THE Mayo masters football team have been left with no option but to disband after the Central Competitions Control Committee (CCCC) of the GAA decided to shelve the Over-40s championship last week.
The reigning All-Ireland champions learned of the competition’s fate after a training session last Tuesday night — just days before they were due to play their second game of the season against Sligo.
The Mayo News understands that the masters, a competition which caters for Over-40s footballers, has officially been suspended by the CCCC because it had become ‘too serious’.
This means that the competitive football careers of the likes of Burrishoole’s John Pat Sheridan, Swinford’s Kieran Gallagher, former Mayo All Star Pat Fallon, Castlebar’s Paul Jordan and Kilmeena’s Darren Madden are now over.
Ger Butler, one of the chief organisers of the Mayo squad for the last five years, spoke last week of his disappointment and anger at the GAA’s decision.
“Our players are very angry, disappointed and confused,” the Shrule native told The Mayo News. “We cannot understand why they want to get rid of the competition. It doesn’t cost Croke Park a cent. Last year we even bought our medals for the All-Ireland final.
“The craic was great and we made some great friends,” he added. “I’m completely baffled. We’re always told that life begins at 40. In the GAA life ends at 40.”
It seems that the GAA are looking to integrate masters football into a new social and recreational games model which is being rolled out by a new division of the association, headed by Pat Daly.
The rules of this new model are modified to make it non-contact, allow a clean pick and just two plays of the ball before release. It is envisaged that this game will appeal to those who want to play a less competitive brand of hurling and football.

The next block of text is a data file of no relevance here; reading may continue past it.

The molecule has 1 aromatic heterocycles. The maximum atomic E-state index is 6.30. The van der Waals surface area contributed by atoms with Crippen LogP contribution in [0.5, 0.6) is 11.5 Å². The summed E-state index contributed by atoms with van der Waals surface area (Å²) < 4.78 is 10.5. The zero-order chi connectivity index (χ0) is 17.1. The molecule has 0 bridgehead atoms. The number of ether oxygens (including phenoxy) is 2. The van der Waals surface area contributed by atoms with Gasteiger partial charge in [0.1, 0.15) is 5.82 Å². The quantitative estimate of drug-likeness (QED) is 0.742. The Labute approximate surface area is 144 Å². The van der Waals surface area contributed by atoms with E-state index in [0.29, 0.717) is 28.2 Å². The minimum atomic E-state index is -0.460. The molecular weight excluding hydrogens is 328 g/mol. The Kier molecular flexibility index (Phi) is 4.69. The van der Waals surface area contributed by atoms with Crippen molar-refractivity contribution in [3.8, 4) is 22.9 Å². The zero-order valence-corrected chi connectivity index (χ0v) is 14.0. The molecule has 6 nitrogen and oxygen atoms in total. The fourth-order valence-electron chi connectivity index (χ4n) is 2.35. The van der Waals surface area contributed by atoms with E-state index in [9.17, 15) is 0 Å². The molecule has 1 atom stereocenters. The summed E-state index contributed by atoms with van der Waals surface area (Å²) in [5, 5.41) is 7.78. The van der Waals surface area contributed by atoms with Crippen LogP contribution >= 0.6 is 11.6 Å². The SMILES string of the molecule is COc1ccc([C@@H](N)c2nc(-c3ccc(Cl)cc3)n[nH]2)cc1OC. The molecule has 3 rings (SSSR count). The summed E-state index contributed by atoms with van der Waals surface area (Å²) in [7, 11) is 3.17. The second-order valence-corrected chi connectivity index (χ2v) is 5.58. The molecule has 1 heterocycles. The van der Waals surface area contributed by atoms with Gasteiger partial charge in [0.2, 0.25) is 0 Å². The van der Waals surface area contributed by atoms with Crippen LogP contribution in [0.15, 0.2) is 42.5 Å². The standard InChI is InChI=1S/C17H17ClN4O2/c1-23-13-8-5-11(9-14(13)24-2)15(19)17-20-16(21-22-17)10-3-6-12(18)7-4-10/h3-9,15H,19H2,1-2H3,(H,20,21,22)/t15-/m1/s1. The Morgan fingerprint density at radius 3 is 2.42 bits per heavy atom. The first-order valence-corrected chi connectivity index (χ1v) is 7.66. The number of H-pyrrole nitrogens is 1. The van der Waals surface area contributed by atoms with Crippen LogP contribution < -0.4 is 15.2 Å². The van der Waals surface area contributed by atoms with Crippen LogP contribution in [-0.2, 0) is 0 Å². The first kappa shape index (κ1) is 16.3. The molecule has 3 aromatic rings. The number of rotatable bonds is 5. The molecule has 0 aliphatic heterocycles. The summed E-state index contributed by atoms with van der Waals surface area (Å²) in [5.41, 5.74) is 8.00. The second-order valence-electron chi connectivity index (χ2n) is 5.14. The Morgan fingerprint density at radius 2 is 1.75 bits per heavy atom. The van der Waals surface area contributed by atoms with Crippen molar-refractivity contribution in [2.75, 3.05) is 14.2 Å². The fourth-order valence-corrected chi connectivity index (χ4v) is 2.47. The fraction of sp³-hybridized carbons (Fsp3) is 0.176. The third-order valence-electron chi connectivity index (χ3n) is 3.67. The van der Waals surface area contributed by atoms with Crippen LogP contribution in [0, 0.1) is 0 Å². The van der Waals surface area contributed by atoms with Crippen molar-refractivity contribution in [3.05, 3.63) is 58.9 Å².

“We’ve spent two years trying to sit down with authorities in Croke Park to discuss this matter but they never agreed to meet us,” explained Ger Butler.
“We also sent a motion to Congress from Mayo last April asking the GAA to recognise masters football but it never made the clár. Somebody in authority did not want masters football to continue.”
“There is competitive blood in all of us,” he continued. “Many of those involved still play junior football with our clubs. Out of a Mayo squad of 36, about 34 coach Gaelic football at some level.
“I’d say 95pc of those playing masters football will not continue to play if we are integrated into social and recreational games.”
This suspension of the masters competition comes less than four months after Mayo were presented with their 2009 All-Ireland medals.
Speaking on that occasion, then-Mayo manager, Kenneth Mortimer, was scathing in his criticism of the GAA’s attitude to the over-40s competition.
“It’s time to wake up,” said the two-time All Star. “The promotion of our games begins and ends with these men and people like them. If we don’t utilise these men for the betterment of the GAA we’re in trouble.
“These are the men who hold the future of football in their hands. They’re the men who are out there in the morning training the kids, they’re the men who are marking the pitch, coaching the skills, handing on the love of football. If they’re not utilised and recognised properly we’re doing them a disservice.
“If the GAA deny them the chance to play competitive football they’re going against the very principles upon which the GAA was founded,” said Mortimer.
The Mayo masters squad are due to meet later this week to discuss the issue further.